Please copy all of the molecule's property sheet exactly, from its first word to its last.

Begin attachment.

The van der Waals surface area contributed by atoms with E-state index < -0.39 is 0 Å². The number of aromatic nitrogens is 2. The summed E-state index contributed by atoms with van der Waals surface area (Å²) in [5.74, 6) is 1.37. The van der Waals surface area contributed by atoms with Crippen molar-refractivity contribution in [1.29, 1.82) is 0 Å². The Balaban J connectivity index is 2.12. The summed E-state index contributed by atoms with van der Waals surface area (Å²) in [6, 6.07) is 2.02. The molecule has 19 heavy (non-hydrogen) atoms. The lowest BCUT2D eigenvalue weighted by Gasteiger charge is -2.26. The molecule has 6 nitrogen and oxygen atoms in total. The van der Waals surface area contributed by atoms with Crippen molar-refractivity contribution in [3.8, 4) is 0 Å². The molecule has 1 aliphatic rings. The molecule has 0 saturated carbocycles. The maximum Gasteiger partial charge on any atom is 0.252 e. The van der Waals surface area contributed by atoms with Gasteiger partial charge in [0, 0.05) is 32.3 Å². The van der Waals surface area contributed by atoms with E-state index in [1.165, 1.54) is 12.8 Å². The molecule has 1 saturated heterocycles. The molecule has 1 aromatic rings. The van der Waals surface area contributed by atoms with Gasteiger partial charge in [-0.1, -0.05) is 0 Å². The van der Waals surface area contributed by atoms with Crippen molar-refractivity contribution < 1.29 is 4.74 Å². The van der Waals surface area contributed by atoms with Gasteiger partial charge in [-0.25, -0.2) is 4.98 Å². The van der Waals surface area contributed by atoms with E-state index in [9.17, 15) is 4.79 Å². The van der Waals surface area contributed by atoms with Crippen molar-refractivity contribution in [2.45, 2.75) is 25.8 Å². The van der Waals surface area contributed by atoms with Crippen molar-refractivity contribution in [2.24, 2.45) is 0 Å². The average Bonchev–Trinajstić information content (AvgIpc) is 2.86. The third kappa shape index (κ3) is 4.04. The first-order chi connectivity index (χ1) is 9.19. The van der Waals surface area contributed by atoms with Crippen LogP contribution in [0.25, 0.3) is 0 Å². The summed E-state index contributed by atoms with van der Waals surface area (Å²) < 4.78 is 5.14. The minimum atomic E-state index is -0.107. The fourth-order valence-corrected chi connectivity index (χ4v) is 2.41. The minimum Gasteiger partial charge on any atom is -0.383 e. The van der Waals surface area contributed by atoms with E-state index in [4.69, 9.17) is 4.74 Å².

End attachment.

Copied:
The van der Waals surface area contributed by atoms with E-state index < -0.39 is 0 Å². The number of aromatic nitrogens is 2. The summed E-state index contributed by atoms with van der Waals surface area (Å²) in [5.74, 6) is 1.37. The van der Waals surface area contributed by atoms with Crippen molar-refractivity contribution in [1.29, 1.82) is 0 Å². The Balaban J connectivity index is 2.12. The summed E-state index contributed by atoms with van der Waals surface area (Å²) in [6, 6.07) is 2.02. The molecule has 19 heavy (non-hydrogen) atoms. The lowest BCUT2D eigenvalue weighted by Gasteiger charge is -2.26. The molecule has 6 nitrogen and oxygen atoms in total. The van der Waals surface area contributed by atoms with Crippen molar-refractivity contribution in [3.8, 4) is 0 Å². The molecule has 1 aliphatic rings. The molecule has 0 saturated carbocycles. The maximum Gasteiger partial charge on any atom is 0.252 e. The van der Waals surface area contributed by atoms with Gasteiger partial charge in [0, 0.05) is 32.3 Å². The van der Waals surface area contributed by atoms with E-state index in [1.165, 1.54) is 12.8 Å². The molecule has 1 saturated heterocycles. The molecule has 1 aromatic rings. The van der Waals surface area contributed by atoms with Gasteiger partial charge in [-0.1, -0.05) is 0 Å². The van der Waals surface area contributed by atoms with Crippen molar-refractivity contribution < 1.29 is 4.74 Å². The van der Waals surface area contributed by atoms with Gasteiger partial charge in [-0.25, -0.2) is 4.98 Å². The van der Waals surface area contributed by atoms with E-state index in [9.17, 15) is 4.79 Å². The van der Waals surface area contributed by atoms with Crippen molar-refractivity contribution in [2.45, 2.75) is 25.8 Å². The van der Waals surface area contributed by atoms with Crippen molar-refractivity contribution in [2.24, 2.45) is 0 Å². The average Bonchev–Trinajstić information content (AvgIpc) is 2.86. The third kappa shape index (κ3) is 4.04. The first-order chi connectivity index (χ1) is 9.19. The van der Waals surface area contributed by atoms with Crippen LogP contribution in [0.25, 0.3) is 0 Å². The summed E-state index contributed by atoms with van der Waals surface area (Å²) < 4.78 is 5.14. The minimum atomic E-state index is -0.107. The fourth-order valence-corrected chi connectivity index (χ4v) is 2.41. The minimum Gasteiger partial charge on any atom is -0.383 e. The van der Waals surface area contributed by atoms with E-state index in [4.69, 9.17) is 4.74 Å².